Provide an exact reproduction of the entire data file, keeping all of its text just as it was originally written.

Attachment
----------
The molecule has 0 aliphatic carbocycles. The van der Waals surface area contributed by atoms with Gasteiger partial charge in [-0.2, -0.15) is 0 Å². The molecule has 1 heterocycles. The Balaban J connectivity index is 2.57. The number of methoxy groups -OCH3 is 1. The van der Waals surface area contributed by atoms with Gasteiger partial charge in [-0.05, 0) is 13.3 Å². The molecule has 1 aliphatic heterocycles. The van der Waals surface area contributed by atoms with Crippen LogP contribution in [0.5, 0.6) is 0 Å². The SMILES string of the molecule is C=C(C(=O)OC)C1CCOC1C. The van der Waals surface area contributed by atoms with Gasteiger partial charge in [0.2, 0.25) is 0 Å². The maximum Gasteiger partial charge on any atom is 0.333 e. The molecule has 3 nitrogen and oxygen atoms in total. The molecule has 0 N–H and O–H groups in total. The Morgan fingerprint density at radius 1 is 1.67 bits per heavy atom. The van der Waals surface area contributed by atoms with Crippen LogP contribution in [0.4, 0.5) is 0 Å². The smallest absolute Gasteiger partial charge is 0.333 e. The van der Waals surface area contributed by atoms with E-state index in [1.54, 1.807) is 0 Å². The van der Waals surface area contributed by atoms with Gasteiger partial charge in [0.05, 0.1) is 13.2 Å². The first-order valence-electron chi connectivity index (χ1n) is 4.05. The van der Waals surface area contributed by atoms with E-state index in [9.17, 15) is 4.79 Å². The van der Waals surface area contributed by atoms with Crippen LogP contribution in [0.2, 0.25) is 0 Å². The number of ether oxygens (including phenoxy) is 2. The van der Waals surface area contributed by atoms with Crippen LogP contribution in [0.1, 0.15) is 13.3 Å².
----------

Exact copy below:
The molecule has 0 aliphatic carbocycles. The van der Waals surface area contributed by atoms with Gasteiger partial charge in [-0.2, -0.15) is 0 Å². The molecule has 1 heterocycles. The Balaban J connectivity index is 2.57. The number of methoxy groups -OCH3 is 1. The van der Waals surface area contributed by atoms with Gasteiger partial charge in [-0.05, 0) is 13.3 Å². The molecule has 1 aliphatic heterocycles. The van der Waals surface area contributed by atoms with Crippen LogP contribution in [0.5, 0.6) is 0 Å². The SMILES string of the molecule is C=C(C(=O)OC)C1CCOC1C. The van der Waals surface area contributed by atoms with Gasteiger partial charge in [0.2, 0.25) is 0 Å². The maximum Gasteiger partial charge on any atom is 0.333 e. The molecule has 3 nitrogen and oxygen atoms in total. The molecule has 0 N–H and O–H groups in total. The Morgan fingerprint density at radius 1 is 1.67 bits per heavy atom. The van der Waals surface area contributed by atoms with Crippen LogP contribution in [0.4, 0.5) is 0 Å². The smallest absolute Gasteiger partial charge is 0.333 e. The van der Waals surface area contributed by atoms with E-state index in [1.54, 1.807) is 0 Å². The van der Waals surface area contributed by atoms with Gasteiger partial charge in [0.05, 0.1) is 13.2 Å². The first-order valence-electron chi connectivity index (χ1n) is 4.05. The van der Waals surface area contributed by atoms with E-state index in [9.17, 15) is 4.79 Å². The van der Waals surface area contributed by atoms with Crippen LogP contribution in [0.2, 0.25) is 0 Å². The number of ether oxygens (including phenoxy) is 2. The van der Waals surface area contributed by atoms with Crippen LogP contribution in [0.1, 0.15) is 13.3 Å².